OP-ED: Here's why York City Council didn't act on mayor's choice

Judy A. Ritter-Dickson
York City Councilwoman
York City Council members, from left, President Henry Nixon, Judy Ritter-Dixon and Edquina Washington participate in a York City Council town hall meeting at Logos Academy in York City, Wednesday, Oct. 3, 2018. Dawn J. Sagert photo

This letter is in response to the article titled “Without York City Council backing, Given returns to chief of staff” printed in the York Dispatch on Sept. 2, 2020.

When asked what my thoughts were on appointing Philip Given, the mayor’s chief of staff, to the position of director of economic and community development, my immediate thoughts were Mr. Given is an intelligent, kind, innovative person who returns calls and responds immediately to requests. However, Mr. Given does not have a college degree.

More:Without York City Council backing, Given returns to chief of staff

More:Delay of Given's director confirmation vote remains a mystery

After reading the article mentioned earlier wherein Mayor Helfrich detailed many of Mr. Given’s accomplishments as acting director and cited council’s lack of votes to support his appointment to the position — in the words of my elder, “It didn’t set well with me.”

To give you some background, Mayor Helfrich appointed Mr. Given as acting director in April 2019, which did not require Council approval. The job qualifications issued directly from the administration clearly states that the person to hold this position must at minimum have a bachelor’s degree in Public Administration, Regional City and Urban Planning, Business Administration, Finance or related field and over five years up to and including seven years as a Director of Economic and Community Development or as an Assistant Director.

Knowing all of this, is Mr. Given qualified for this position? With no degree, the long and short answer is, no, Mr. Given does not meet the minimum qualifications to fill this position.

In a conversation with Council President Henry Nixon, I told him I had to have every degree known to man just to get noticed. He replied, “Let’s just be honest, Judy, you’re a black woman.” The sad thing about his honesty is that it was absolutely true. As black people, especially black women, we have always had to do more in hopes of getting ahead and securing our future.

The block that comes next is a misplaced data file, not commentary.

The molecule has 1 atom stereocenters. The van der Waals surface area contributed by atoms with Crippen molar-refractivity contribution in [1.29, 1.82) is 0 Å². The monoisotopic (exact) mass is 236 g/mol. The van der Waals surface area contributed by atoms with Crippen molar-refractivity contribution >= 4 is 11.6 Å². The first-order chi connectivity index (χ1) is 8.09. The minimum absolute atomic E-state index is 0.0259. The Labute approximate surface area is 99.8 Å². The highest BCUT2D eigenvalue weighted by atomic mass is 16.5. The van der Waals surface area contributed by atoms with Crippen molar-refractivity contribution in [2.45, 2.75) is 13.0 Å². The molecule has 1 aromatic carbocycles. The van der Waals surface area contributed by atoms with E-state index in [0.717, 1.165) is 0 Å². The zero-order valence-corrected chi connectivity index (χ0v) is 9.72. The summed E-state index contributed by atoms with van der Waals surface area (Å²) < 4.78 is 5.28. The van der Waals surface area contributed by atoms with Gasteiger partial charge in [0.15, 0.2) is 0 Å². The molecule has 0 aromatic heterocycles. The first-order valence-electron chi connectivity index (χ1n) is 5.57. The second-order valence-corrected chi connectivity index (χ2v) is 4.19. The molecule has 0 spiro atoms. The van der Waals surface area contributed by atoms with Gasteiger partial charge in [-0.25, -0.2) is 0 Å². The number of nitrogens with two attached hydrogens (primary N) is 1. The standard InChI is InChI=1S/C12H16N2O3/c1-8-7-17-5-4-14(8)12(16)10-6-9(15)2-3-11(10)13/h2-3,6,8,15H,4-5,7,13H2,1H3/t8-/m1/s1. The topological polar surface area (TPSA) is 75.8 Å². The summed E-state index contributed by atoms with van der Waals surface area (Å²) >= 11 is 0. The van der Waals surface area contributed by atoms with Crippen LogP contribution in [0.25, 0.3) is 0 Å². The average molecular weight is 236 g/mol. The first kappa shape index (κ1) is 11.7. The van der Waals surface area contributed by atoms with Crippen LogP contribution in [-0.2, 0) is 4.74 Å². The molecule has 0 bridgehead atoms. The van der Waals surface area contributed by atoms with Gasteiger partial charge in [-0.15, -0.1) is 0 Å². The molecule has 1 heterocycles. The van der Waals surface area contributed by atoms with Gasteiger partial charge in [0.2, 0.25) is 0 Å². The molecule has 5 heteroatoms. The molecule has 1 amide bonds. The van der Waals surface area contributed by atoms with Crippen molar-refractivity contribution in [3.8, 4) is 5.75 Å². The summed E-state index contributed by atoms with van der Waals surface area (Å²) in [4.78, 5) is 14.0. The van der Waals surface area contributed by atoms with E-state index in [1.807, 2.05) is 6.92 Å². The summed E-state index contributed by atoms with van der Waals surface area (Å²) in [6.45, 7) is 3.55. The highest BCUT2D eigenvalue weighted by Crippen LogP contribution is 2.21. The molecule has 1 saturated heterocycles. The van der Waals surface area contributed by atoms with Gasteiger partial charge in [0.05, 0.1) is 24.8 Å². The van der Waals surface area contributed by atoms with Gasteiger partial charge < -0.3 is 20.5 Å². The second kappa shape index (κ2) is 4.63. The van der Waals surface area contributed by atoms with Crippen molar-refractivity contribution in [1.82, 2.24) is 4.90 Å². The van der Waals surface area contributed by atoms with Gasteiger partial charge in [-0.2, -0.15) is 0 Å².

Having been born and raised in the City of York, I have had my share of rejections, and missed promotions and job opportunities because I didn’t have a college degree. So I applied myself and obtained a master’s in Human Services, a bachelor’s in Human Development & Family Studies and a paralegal certification.

I had multiple conversations with Mr. Given suggesting he work on obtaining a degree, but his answer was always “I don’t have time.”

So in response to President Nixon’s comment, I replied, “I guess I’m just supposed to grant Mr. Given white privilege then?”

As the committee chairperson to the Department of Economic & Community Development, Mayor Helfrich never took the time to discuss with me his recommendation to appoint Mr. Given as director of Economic & Community Development but chose to instead publicly force his recommendation on council, expecting the level of societal advantage that comes with being white in America.

Mayor Helfrich, how dare you put council in this position and then point blame at council knowing full well that Mr. Given did not meet the minimum qualifications for this position? At a time when black and brown people are becoming more vocal about our experiences and how they differ from those of our white counterparts, I say to you fair’s fair.